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As I've contended before, the Mach-E is an electrified RS hatchback, as opposed to an electrified Mustang. Same body style, same AWD, same torque-vectoring. I love it.
 

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I really like the Focus RS, but I'm at an age and lifestyle where it just isn't practical to own one. I got rid of a Fiesta ST a couple of years ago because it just wasn't practical for me. The Mach-E will definitely fit the bill.

Wasn't there talk of making a hybrid version of the Focus RS?
 

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...Wasn't there talk of making a hybrid version of the Focus RS?
I remember reading that also, but for Europe only. We will probably not see Ford offer the Focus or Fiesta models in the US any time soon.
 

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Discussion Starter #5
I really like the Focus RS, but I'm at an age and lifestyle where it just isn't practical to own one. I got rid of a Fiesta ST a couple of years ago because it just wasn't practical for me. The Mach-E will definitely fit the bill.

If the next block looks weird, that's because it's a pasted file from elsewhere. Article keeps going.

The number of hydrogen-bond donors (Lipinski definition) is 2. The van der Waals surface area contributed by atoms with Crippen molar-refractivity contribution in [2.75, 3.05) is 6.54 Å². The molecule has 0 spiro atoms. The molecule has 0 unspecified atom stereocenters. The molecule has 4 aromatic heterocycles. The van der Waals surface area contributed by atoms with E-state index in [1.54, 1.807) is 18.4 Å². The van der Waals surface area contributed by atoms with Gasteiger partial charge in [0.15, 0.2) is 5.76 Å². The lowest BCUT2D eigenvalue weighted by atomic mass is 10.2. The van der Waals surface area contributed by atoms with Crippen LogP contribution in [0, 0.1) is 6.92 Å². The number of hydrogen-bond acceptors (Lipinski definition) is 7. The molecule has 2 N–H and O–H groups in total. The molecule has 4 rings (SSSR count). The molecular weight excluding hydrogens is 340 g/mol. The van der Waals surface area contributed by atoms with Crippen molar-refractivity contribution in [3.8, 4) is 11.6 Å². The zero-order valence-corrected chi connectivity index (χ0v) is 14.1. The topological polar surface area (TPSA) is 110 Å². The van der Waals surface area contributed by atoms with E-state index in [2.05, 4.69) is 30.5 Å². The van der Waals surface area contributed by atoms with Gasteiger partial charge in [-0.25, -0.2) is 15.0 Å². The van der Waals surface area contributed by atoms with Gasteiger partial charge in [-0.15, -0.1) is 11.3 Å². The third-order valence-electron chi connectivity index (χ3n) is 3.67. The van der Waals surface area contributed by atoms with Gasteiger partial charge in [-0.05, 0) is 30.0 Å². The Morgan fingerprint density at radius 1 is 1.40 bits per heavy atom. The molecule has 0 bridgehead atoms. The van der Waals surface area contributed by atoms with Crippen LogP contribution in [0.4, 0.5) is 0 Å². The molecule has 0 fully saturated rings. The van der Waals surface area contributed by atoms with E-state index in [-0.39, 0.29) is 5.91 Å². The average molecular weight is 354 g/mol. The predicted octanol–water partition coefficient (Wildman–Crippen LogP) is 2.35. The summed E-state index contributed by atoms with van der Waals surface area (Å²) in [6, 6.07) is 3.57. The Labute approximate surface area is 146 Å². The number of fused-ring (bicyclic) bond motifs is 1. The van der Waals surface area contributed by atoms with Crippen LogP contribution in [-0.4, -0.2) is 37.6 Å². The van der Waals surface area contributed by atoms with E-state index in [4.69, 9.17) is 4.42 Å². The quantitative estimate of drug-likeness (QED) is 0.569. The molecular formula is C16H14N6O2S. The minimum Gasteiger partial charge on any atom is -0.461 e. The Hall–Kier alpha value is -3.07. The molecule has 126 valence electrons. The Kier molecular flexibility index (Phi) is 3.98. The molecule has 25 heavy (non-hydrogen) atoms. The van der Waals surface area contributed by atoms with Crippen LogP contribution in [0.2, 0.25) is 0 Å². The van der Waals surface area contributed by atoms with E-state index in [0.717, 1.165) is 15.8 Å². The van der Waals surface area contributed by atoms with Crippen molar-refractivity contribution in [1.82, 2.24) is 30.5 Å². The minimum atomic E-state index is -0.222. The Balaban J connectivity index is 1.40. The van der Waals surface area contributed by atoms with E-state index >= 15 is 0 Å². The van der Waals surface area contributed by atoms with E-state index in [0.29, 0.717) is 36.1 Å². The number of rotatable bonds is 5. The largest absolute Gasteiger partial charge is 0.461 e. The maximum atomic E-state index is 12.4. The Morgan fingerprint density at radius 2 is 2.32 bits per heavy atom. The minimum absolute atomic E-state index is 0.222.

Wasn't there talk of making a hybrid version of the Focus RS?
I remember reading that also, but for Europe only. We will probably not see Ford offer the Focus or Fiesta models in the US any time soon.
There was news back in February about the Focus RS having a hybrid system.

The challenge of the new fleet average figure – set industry-wide at 95g/km, but varying according to a car company’s mix of vehicles and their kerb weights – now means the Focus RS won’t be seen in 2020 as rumoured. Instead, it is more likely to be launched in 2022/23.

In order to achieve both high performance and low emissions, Autocar understands that Ford has switched its attention to an RS version of the full-hybrid 2.5-litre petrol unit that will power range-topping models of the new Kuga this year. In that application, the Atkinson-cycle 2.5-litre four-cylinder engine and motor deliver 222bhp, with drive through a CVT auto and optional four-wheel drive.

All-wheel drive will be vital to harness the Focus RS’s required power, which is likely to approach 400bhp. The last Focus RS was all-wheel drive and delivered 345bhp and 376lb ft from a 2.3-litre turbo four but equivalent models from Audi and Mercedes have since hiked outputs to nearer 400bhp and beyond.

To achieve a similar output would require a blend of combustion and electrical power – possibly 300bhp from a turbocharged 2.5-litre engine and 100bhp from the electric motor.
 
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